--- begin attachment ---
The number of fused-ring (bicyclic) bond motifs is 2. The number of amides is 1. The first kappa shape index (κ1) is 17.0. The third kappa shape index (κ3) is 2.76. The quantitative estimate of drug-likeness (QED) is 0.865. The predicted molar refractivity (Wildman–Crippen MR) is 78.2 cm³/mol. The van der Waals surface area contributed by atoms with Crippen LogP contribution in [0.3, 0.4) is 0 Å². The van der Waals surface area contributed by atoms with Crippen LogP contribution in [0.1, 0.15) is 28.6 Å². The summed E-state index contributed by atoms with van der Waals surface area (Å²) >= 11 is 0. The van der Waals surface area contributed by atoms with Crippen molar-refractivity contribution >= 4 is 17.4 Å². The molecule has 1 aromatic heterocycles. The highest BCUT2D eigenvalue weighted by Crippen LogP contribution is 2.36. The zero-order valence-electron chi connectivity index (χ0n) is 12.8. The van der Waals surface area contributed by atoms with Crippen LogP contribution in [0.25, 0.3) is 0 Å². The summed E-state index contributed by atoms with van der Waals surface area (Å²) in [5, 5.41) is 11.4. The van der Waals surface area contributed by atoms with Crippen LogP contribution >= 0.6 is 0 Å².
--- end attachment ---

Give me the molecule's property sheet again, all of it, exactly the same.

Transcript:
The number of fused-ring (bicyclic) bond motifs is 2. The number of amides is 1. The first kappa shape index (κ1) is 17.0. The third kappa shape index (κ3) is 2.76. The quantitative estimate of drug-likeness (QED) is 0.865. The predicted molar refractivity (Wildman–Crippen MR) is 78.2 cm³/mol. The van der Waals surface area contributed by atoms with Crippen LogP contribution in [0.3, 0.4) is 0 Å². The van der Waals surface area contributed by atoms with Crippen LogP contribution in [0.1, 0.15) is 28.6 Å². The summed E-state index contributed by atoms with van der Waals surface area (Å²) >= 11 is 0. The van der Waals surface area contributed by atoms with Crippen molar-refractivity contribution >= 4 is 17.4 Å². The molecule has 1 aromatic heterocycles. The highest BCUT2D eigenvalue weighted by Crippen LogP contribution is 2.36. The zero-order valence-electron chi connectivity index (χ0n) is 12.8. The van der Waals surface area contributed by atoms with Crippen LogP contribution in [0.25, 0.3) is 0 Å². The summed E-state index contributed by atoms with van der Waals surface area (Å²) in [5, 5.41) is 11.4. The van der Waals surface area contributed by atoms with Crippen LogP contribution >= 0.6 is 0 Å².